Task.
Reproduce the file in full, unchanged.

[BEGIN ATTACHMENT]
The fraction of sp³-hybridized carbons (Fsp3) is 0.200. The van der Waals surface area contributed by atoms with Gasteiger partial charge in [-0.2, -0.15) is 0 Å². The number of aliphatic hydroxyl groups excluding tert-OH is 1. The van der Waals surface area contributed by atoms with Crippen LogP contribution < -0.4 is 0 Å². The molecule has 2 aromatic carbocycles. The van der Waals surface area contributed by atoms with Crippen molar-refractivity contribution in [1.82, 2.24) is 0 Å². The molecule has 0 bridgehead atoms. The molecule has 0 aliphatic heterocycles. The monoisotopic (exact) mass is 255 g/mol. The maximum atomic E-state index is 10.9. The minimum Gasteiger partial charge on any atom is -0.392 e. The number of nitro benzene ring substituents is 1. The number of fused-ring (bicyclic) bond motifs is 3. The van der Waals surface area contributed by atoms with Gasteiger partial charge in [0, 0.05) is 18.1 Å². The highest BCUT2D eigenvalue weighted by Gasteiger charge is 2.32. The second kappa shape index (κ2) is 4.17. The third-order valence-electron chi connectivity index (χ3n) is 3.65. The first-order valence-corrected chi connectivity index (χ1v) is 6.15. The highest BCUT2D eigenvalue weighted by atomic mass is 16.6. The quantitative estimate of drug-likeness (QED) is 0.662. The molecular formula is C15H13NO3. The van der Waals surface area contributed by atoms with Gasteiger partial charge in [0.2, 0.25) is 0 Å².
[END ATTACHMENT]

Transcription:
The fraction of sp³-hybridized carbons (Fsp3) is 0.200. The van der Waals surface area contributed by atoms with Gasteiger partial charge in [-0.2, -0.15) is 0 Å². The number of aliphatic hydroxyl groups excluding tert-OH is 1. The van der Waals surface area contributed by atoms with Crippen LogP contribution < -0.4 is 0 Å². The molecule has 2 aromatic carbocycles. The van der Waals surface area contributed by atoms with Crippen molar-refractivity contribution in [1.82, 2.24) is 0 Å². The molecule has 0 bridgehead atoms. The molecule has 0 aliphatic heterocycles. The monoisotopic (exact) mass is 255 g/mol. The maximum atomic E-state index is 10.9. The minimum Gasteiger partial charge on any atom is -0.392 e. The number of nitro benzene ring substituents is 1. The number of fused-ring (bicyclic) bond motifs is 3. The van der Waals surface area contributed by atoms with Gasteiger partial charge in [0, 0.05) is 18.1 Å². The highest BCUT2D eigenvalue weighted by Gasteiger charge is 2.32. The second kappa shape index (κ2) is 4.17. The third-order valence-electron chi connectivity index (χ3n) is 3.65. The first-order valence-corrected chi connectivity index (χ1v) is 6.15. The highest BCUT2D eigenvalue weighted by atomic mass is 16.6. The quantitative estimate of drug-likeness (QED) is 0.662. The molecular formula is C15H13NO3. The van der Waals surface area contributed by atoms with Gasteiger partial charge in [0.2, 0.25) is 0 Å².